The Grand Tournament Results are in and the numbers speak for themselves!
Games Workshop has wrapped-up the Age of Sigmar Grand Tournament 2017 and they have released a ton of info on the breakdown of the tournament. How the event worked was pretty neat – they hosted 3 heats of up to 90 players. From those players, the top of the crop were invite to play in the Grand Tournament. For the final series, those 90 players represented the top Age of Sigmar Players from the previous 3 events and consisted of an interesting mix of armies. Folks have been curious to see a break down and Games Workshop is here to show off just that!
via Warhammer Community
Grand Allegiance Split
Of the 90 combatants that entered the Grand Tournament, we see the over-all breakdown by Allegiance. As you can see Order is clearly dominating the proceedings with 39 players. Chaos is in a solid second with 23. Destruction and Death are brining up the rear with 12 and 11 players, respectively. Keep in mind that Order and Chaos also have the benefit of having the most units, warscrolls, and armies to choose from as well which could be impacting those results.
Average GT Score By Faction
This breakdown is really interesting. The Order players came out in force and an Order player won the GT – however, Chaos was SUPER close to actually beating. On a per-player basis, this says that Chaos Players finished higher over-all on average. With next years AoS theme rumored to be around “Chaos Rising” the 2018 results could be very different…
Order Allegiance Split
Now we start to get into faction breakdowns. These are also really interesting to take a look at. Stormcasts made the vast majority of the Order Allegiance with 16 players. All the other armies hovered around the 3-6 player mark. Sylvaneth represented the second highest with 6 players and Fyreslayers brought up the rear with only 3 players. It’s worth noting the GT winner was playing a Mixed Order Army.
Chaos Allegiance Split
Chaos as a faction was a much closer field. Mixed Chaos actually had the largest representation with 6 players while the Legion of Azgorh was there with 2 players. Honestly, I’m actually a little surprised there were even Legion of Azgorh players there – so way to represent!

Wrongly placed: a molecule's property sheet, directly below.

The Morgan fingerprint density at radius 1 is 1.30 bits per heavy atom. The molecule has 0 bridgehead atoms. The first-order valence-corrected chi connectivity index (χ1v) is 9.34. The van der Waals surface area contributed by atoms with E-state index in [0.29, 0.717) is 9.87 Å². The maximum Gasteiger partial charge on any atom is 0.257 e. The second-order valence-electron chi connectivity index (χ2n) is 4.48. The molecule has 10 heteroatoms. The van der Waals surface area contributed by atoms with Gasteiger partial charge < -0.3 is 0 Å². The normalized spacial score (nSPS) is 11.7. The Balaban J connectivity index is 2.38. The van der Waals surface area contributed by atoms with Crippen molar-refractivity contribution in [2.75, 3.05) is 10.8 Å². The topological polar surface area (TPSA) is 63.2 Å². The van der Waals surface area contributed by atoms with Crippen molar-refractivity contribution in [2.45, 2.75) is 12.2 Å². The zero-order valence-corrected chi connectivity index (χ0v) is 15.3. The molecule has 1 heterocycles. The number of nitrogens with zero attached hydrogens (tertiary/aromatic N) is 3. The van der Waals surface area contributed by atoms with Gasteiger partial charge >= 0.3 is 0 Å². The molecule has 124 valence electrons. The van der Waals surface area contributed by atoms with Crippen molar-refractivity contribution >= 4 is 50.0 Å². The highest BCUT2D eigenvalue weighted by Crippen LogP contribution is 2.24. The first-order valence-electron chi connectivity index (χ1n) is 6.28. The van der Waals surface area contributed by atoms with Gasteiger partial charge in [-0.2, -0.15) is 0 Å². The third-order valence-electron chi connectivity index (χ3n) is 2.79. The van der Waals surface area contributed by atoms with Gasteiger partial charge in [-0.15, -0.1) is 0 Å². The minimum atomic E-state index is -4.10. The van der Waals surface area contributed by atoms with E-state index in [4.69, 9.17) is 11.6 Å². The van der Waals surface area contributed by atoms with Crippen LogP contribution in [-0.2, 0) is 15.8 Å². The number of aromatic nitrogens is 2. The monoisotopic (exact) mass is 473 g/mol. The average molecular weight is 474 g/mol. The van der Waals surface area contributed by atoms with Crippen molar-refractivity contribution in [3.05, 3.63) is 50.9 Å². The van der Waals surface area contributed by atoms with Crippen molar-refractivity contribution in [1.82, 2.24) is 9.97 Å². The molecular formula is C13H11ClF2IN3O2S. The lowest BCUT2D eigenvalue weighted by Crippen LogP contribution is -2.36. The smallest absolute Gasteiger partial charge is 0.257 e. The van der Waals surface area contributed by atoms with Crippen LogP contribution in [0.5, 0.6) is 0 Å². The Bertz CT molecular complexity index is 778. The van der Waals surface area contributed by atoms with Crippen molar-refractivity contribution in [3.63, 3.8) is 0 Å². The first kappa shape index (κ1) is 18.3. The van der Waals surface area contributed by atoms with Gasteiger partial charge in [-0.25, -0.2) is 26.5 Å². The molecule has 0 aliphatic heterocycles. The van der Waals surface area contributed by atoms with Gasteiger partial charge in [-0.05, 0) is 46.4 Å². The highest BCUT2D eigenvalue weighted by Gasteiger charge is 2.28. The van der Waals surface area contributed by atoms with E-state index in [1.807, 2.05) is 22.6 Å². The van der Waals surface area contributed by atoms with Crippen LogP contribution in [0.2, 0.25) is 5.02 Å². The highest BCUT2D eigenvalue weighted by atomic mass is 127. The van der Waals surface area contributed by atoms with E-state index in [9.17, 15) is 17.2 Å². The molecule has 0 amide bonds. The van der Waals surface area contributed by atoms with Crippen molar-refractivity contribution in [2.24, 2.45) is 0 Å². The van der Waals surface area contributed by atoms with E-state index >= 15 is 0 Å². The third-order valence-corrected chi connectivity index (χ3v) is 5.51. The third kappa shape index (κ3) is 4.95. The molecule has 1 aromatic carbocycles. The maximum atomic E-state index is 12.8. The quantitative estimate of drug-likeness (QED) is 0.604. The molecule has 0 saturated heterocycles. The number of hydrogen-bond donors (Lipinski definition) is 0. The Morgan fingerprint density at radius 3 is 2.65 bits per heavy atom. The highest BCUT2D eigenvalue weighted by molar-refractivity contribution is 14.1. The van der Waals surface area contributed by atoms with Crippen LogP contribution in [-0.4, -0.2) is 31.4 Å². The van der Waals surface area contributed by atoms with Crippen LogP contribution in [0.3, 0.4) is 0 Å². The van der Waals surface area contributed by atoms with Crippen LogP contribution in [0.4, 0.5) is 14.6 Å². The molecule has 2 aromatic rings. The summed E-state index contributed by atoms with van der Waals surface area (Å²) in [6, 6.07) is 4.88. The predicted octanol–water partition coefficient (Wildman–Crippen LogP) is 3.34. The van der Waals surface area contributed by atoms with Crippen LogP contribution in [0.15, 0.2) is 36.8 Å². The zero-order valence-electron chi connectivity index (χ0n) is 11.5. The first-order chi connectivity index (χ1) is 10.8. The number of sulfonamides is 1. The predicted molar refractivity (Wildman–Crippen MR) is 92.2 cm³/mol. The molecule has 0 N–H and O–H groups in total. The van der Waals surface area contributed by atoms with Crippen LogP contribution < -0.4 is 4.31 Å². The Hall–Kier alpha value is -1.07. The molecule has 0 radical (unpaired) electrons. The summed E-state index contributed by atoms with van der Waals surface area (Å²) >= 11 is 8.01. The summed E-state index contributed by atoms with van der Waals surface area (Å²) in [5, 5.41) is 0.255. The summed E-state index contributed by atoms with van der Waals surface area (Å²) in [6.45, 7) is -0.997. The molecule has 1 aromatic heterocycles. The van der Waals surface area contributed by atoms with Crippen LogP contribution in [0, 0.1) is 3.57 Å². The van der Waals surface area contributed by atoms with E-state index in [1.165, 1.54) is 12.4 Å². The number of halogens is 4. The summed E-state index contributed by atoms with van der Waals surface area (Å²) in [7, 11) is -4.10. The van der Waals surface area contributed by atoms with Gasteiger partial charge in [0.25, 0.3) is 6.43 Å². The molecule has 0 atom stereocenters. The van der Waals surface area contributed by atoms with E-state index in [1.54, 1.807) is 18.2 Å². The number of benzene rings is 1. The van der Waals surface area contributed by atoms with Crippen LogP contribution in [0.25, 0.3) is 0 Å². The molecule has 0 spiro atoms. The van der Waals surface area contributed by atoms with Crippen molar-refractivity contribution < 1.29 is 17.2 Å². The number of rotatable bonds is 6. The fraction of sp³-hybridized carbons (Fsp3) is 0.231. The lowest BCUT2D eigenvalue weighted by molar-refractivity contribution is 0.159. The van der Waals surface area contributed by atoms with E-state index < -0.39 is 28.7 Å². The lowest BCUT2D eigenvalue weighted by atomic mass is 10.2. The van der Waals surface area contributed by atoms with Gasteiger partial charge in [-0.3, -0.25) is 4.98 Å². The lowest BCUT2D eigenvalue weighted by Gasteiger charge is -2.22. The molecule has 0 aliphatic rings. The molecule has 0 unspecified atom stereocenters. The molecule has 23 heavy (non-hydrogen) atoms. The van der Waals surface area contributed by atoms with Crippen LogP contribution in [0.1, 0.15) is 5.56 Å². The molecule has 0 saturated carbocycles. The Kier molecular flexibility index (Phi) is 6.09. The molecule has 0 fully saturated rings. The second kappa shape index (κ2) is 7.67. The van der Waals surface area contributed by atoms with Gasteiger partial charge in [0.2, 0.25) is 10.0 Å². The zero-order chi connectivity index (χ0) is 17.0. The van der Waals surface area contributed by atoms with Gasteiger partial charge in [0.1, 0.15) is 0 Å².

Death Allegiance Split
Death was pretty evenly split between the Flesh-Eater Courts and Mixed Death. The Warhammer Community team did have a good point about the reason for the split:
“It’s worth noting that whilst no players used the new Death allegiances of Soulblight and Nighthaunt, many discussions were taking place about their viability in the future! With the Handbook being released relatively close to the GT final, it’s hard to paint up an entirely new army in time and get practice games in, so many players were talking of the next GT season as an opportunity to bring Nagash’s minions back for some revenge!”
It’s reasonable to infer from the data that players would have gone with the more familiar army – especially when you’re playing at such a high level. Most folks would rather take their go-to army than an untested and unplayed wild card.
Destruction Allegiance Split
Ironjawz were the most popular Destruction army at the GT with 5 players. Beastclaw Raiders only had a lone player represent their faction at the GT. Now, there is a pretty big caveat to this list – according to the Warhammer Community Team:
The other allegiances broadly fell under Mixed Destruction, however, we’ve grouped them by theme to give you an understanding of what was being used. It’s also worth noting that whilst Beastclaw only crops up once, other allegiances still used them in some capacity such as Grots with some Beastclaw buddies!
I had a feeling that might be the case. The Beastclaw units can pack a punch and are great to fill different roles in Destruction armies. With the Stonehorn being one of the toughest units in the game – I wouldn’t be shocked if the other Destructions armies each brought one just to plug some holes.
One final note direct from GW:
Whilst this only consists of the top 90 players who attended the Grand Tournament, it still represents an interesting cross-section of Age of Sigmar gaming. With this in mind, it’s important not to draw too many conclusions from the data herein. In reality, there’s nothing quite like knowing the game really well and fully understanding your army. The fact that the event was won by a unique Mixed Order army is a great example of this – nothing beats a good, knowledgeable general with a sound plan and a bit of luck!
Truer words, folks. It’s fun to take a look at the numbers and theorize, but this is based on the players who were lucky enough to attend as well. Those tickets sold out pretty quick and who knows how many players had to opt out just due to travel plans as well. Still it’s data that was collected and collated which is SOMETHING to poke at. And keep in mind there were 3 heats of 90 players that were condensed down to 90 players for the final…If we had the data on those first 3 heats then we could really dig in!
What do you think of the results? Any theories you have based on the numbers shown?